The Eurozone’s Debt Crisis Uncertainty Mounts

May 8, 2012 Updated: October 1, 2015
A trader works on the floor of the New York Stock Exchange
A trader works on the floor of the New York Stock Exchange on May 8. The Dow Jones Industrial Average dropped 76 points and the Nasdaq fell 11.49 points as investors continue to consider struggles in the eurozone after weekend elections that prompted political uncertainty. (Justin Sullivan/Getty Images)

NEW YORK—U.S. stocks fell on Tuesday, as doubts over the eurozone’s ability to contain its debt crisis escalated, sending stocks into the red for the fourth time in the last five days.

The Dow Jones Industrial Average fell 76 points, or 0.6 percent, rebounding after a 200 point decline intraday, to end at 12,932. The S&P 500 Index fell 6 points, or 0.4 percent, while the Nasdaq Composite Index shed 11 points, or 0.4 percent.

Recent election results in France and Greece cast doubt on the European economic recovery, as voters overwhelmingly rejected further public austerity programs. Those developments, compounded by concerns over the American and Chinese economies, have turned investors bearish in recent days.

McDonald’s Corp., a Dow component, reported disappointing April same-store sales on Tuesday. Shares of McDonald’s fell 2 percent.

The tumbling stock markets have put a stop to rising oil prices, as U.S. crude oil has fallen to its lowest price in 2012. Uncertainty over Europe and growth concerns in Asia are two major factors contributing to the fall of crude oil by 0.95 percent, or $0.90, on Tuesday.

Concerns Over Europe

The majority of bearish sentiment arrived from Europe, as European shares moved lower on Tuesday. Paris’s CAC 40 and the London FTSE 100 indices were down sharply Tuesday, and both turned negative for the year, while the Frankfurt DAX index fell 1.9 percent.

The Athens-based Public Debt Management Agency said Greece raised 1.3 billion euros (US$1.7 billion) in government bills on Tuesday, at 4.69 percent, which is higher than the 4.55 percent the nation paid in its previous auction last month.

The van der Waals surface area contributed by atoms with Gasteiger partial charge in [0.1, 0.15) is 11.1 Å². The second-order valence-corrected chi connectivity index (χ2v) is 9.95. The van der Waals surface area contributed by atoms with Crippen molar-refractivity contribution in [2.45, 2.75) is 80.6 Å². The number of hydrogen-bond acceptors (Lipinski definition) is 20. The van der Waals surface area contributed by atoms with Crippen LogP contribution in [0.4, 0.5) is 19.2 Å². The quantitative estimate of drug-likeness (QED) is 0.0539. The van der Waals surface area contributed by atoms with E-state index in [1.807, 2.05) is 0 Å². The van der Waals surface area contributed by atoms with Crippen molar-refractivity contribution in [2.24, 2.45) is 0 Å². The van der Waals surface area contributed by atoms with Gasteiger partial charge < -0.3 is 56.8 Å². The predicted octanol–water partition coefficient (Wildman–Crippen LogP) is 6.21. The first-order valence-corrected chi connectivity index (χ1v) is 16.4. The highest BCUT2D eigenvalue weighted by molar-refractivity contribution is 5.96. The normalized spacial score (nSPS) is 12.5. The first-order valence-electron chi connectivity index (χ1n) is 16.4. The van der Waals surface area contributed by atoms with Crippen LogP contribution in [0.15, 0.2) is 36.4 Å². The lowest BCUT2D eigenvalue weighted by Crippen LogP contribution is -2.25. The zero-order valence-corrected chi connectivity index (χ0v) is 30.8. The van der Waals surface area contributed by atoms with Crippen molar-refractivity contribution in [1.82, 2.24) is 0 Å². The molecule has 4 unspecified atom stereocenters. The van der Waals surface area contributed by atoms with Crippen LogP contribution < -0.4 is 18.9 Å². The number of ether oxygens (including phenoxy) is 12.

Last weekend’s elections where voters rejected certain austerity measures called into question whether Greece would continue as part of the 17-nation eurozone.

“This summer I think is very likely [that Greece would exit the eurozone],” John Taylor, of the hedge fund FX Concepts, said on Bloomberg TV. “The Europeans aren’t going to give them the money, the International Monetary Fund’s not going to give them an OK. They will be out of money in June.”

On Tuesday, Citigroup also increased the likelihood of a Greek eurozone exit to between 50 and 75 percent. Previously it said that the odds were even on a eurozone exit.

Currently, the European Central Bank holds the majority of Greek debt—more than 70 percent—with the remainder held by Greek banks and hedge funds. Regarding a Greek exit, some commentators say that the risk is less economic, systemic, and more political.

One concern is what a Greek exit would mean for other eurozone nations that took bailout money, such as Ireland and Portugal. If Greece was able to devalue its currency on its own to the point where it would again become competitive, would that prompt other troubled nations to leave?

That question remains to be answered.

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